7. Barysh, “barisch” (Turkish/Russian) = profit— “Der hat sein Getreide mit gutem Barisch verkauft. (He sold his grain at a good profit.)”

    I was interested by the semantic development that occurred in Russian барыш ‘profit, gain’ here if it is from Turkish (and Crimean Tatar?) barış, since the central meaning of Turkish barış is now ‘peace’ (that is, ‘absence of hostility or war’). Anikin’s treatment is here (pages 238–239). He notes that the route of borrowing in Slavic and the exact details of the semantic development are not clear.

    The development reminded me a bit of French payer, Spanish pagar, Nuorese pacare, etc., from Latin pācāre ‘to make peaceful, pacify’ (a meaning like ‘pay’ is apparently absent from the reflexes in Romanian), and Modern English settle (one’s debts), settlement.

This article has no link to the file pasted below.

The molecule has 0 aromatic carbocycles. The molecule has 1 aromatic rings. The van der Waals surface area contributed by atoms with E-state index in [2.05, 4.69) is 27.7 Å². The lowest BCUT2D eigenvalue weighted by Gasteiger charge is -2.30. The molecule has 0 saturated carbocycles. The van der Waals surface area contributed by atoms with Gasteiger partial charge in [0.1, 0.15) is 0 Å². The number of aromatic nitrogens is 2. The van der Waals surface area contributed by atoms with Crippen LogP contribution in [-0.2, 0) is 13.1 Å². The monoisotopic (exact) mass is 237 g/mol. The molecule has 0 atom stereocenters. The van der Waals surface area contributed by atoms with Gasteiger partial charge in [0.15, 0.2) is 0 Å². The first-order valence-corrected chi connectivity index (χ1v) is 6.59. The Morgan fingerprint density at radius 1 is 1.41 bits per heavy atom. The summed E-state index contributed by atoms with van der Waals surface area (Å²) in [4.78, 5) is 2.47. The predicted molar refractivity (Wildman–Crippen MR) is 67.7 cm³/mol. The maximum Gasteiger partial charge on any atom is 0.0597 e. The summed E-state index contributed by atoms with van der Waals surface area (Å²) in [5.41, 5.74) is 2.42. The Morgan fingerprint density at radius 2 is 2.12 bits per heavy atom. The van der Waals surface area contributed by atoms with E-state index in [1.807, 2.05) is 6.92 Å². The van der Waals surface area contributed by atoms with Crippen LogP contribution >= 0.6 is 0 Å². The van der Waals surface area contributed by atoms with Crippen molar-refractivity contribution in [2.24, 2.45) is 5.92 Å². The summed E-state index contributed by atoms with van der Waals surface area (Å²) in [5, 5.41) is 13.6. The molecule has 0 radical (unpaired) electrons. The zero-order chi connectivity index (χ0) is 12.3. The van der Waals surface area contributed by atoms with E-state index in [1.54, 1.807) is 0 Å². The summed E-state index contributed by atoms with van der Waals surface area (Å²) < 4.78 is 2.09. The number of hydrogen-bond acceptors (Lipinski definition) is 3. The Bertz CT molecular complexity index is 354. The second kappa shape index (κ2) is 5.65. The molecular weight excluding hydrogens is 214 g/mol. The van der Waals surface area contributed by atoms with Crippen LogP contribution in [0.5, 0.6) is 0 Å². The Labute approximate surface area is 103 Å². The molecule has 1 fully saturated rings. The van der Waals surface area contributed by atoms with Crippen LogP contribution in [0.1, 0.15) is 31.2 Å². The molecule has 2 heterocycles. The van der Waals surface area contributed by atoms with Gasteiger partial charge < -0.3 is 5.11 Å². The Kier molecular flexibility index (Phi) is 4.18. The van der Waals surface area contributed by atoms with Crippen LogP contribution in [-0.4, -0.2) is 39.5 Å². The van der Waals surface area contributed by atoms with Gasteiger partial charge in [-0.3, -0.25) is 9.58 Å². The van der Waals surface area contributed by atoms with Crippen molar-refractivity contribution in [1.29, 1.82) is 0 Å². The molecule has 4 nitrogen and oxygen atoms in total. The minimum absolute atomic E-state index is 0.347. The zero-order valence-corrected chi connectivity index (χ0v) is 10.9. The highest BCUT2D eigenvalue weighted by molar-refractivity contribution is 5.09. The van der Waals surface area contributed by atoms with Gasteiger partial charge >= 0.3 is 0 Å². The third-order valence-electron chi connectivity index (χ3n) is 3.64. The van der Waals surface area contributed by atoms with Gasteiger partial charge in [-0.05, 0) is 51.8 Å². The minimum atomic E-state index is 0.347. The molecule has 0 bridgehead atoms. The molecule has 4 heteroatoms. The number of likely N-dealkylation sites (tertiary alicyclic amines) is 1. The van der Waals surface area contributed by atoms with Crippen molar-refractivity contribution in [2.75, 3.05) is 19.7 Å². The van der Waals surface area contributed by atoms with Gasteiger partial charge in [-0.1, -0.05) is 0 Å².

But I was surprised to find that for barış, the dialect dictionary of the Turkish Language Association (Türkiye’de Halk Ağzından Derleme Sözlüğü) gives the meaning ‘götürü, kabala, toptan’ (‘lump sum; paid as a lump sum; lump, wholesale, en masse’) as being found widely across Turkey, recorded from the far corners of Anatolia: Muğla, Konya, Trabzon, Gümüşhane, and Rize provinces. (Perhaps this sense of barış developed from ‘immediate settlement’ to ‘lump sum’.) I wonder if the Slavic uses could reflect a development from ‘a lump sum’ to ‘a tidy sum’ somewhere along the line. (Or perhaps from a meaning like ‘wholesale’; see Anikin’s discussion of the early derivatives.) I will have to ask around about this usage of barış in Turkey now.